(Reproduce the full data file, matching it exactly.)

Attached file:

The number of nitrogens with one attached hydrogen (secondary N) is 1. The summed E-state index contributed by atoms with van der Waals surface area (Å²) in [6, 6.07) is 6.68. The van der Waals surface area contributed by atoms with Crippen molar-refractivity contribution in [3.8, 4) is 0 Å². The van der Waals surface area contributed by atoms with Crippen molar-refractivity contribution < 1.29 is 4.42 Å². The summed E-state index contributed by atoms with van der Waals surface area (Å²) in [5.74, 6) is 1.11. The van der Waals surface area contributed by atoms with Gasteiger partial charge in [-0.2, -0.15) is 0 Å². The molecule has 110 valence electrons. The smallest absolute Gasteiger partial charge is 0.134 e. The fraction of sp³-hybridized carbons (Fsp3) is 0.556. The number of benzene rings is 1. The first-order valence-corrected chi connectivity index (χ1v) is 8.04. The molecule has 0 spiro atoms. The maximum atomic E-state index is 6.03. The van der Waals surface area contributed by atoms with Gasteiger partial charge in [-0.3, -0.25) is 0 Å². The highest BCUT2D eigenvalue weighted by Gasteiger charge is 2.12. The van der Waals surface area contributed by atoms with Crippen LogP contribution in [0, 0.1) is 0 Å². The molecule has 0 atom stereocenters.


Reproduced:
The number of nitrogens with one attached hydrogen (secondary N) is 1. The summed E-state index contributed by atoms with van der Waals surface area (Å²) in [6, 6.07) is 6.68. The van der Waals surface area contributed by atoms with Crippen molar-refractivity contribution in [3.8, 4) is 0 Å². The van der Waals surface area contributed by atoms with Crippen molar-refractivity contribution < 1.29 is 4.42 Å². The summed E-state index contributed by atoms with van der Waals surface area (Å²) in [5.74, 6) is 1.11. The van der Waals surface area contributed by atoms with Gasteiger partial charge in [-0.2, -0.15) is 0 Å². The molecule has 110 valence electrons. The smallest absolute Gasteiger partial charge is 0.134 e. The fraction of sp³-hybridized carbons (Fsp3) is 0.556. The number of benzene rings is 1. The first-order valence-corrected chi connectivity index (χ1v) is 8.04. The molecule has 0 spiro atoms. The maximum atomic E-state index is 6.03. The van der Waals surface area contributed by atoms with Gasteiger partial charge in [-0.3, -0.25) is 0 Å². The highest BCUT2D eigenvalue weighted by Gasteiger charge is 2.12. The van der Waals surface area contributed by atoms with Crippen LogP contribution in [0, 0.1) is 0 Å². The molecule has 0 atom stereocenters.